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Mom of cold case victim dies; Linda Ives sought answers in the deaths of 2 teens for decades

Woman sought answers in the deaths of 2 teens for decades by Lara Farrar | June 5, 2021 at 8:54 a.m.
In this file photo Linda Ives is shown standing near the Cabot District Court entrance waiting for former Lonoke Police Chief Jay Campbell, who she believes killed her son, Kevin Ives in 1987. Campbell and his wife Kelly were sentenced on a number of unrelated charges. (Arkansas Democrat-Gazette file photo)

Linda Ives, the mother of one of two teenagers whose bodies were found more than three decades ago on railroad tracks just outside of Little Rock, died Thursday morning at a Benton hospital without any closure in the highly publicized case surrounding her son's death. She was 71.

The unsolved 1987 slaying of teenagers Kevin Ives and his friend, Don Henry, is one of the most high-profile homicide cases in Arkansas history, with an investigation tinged with international intrigue, conspiracy theories of local corruption and allegations of cover-ups that went as high as some of the most powerful political institutions in the United States.

In her fight for justice, Linda Ives became the central figure of an award winning book by investigative journalist Mara Leveritt titled Boys on the Tracks: Death, Denial, and a Mother's Crusade to Bring Her Son's Killers to Justice, published in 1999.

In the book's acknowledgements, Leveritt thanked Linda Ives "most of all" for her help, writing that it was Linda Ives "who gave me her time, her records and her trust and who keeps this story alive."

Linda Ives' sister, Carol Edmondson, said the cause of death is unclear, and that Linda lost consciousness and was septic due to "some kind of infection."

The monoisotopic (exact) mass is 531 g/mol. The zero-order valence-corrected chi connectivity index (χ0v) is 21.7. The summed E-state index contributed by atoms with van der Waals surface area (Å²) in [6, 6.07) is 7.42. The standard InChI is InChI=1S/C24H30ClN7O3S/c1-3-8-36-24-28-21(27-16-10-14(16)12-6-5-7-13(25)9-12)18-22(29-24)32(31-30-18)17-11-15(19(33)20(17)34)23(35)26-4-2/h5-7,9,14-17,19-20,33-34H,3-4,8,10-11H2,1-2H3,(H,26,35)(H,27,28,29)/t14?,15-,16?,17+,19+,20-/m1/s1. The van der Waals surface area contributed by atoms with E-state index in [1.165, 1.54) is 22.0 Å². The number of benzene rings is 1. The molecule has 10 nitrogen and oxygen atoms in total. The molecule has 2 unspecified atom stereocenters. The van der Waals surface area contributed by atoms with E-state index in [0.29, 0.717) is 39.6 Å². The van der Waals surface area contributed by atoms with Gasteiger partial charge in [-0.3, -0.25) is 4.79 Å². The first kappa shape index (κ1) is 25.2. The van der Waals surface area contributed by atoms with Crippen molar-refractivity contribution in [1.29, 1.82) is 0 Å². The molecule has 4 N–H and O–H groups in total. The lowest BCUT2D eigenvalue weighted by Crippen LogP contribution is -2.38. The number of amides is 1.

Early on the morning of Aug. 23, 1987, a Union Pacific crew spotted the bodies of Kevin Ives and Henry wrapped in a tarp on tracks in Alexander, near the border of Saline and Pulaski counties.

Unable to stop in time, the train ran them over, finally coming to a complete stop in Benton where Union Pacific employees reported the incident to the police.

The teenagers had stayed out late hunting the night before.

"I saw two boys lying side by side, like soldiers at attention," Leveritt wrote in her book, quoting one of the Union Pacific crew member's accounts. "They looked like they had laid down there and pulled this cover up on them like a blanket, part of it was off."

The crew member continued: "I noticed they never moved. Here we were, bearing down on them and there was no movement of their heads. They made no attempt to rise."

Though a gun was found near the bodies, investigators initially ruled the incident as a suicide or related to drug use; later reviews of autopsies revealed Kevin Ives and Henry had been murdered, their bodies placed on the track near or shortly after their deaths.

In 1988, Richard Garrett, an attorney for the victims' families, appeared on the NBC television show Unsolved Mysteries to discuss the murders. During an interview with the host, Garrett said he believed the two boys "saw something they shouldn't have seen and it had to do with drugs."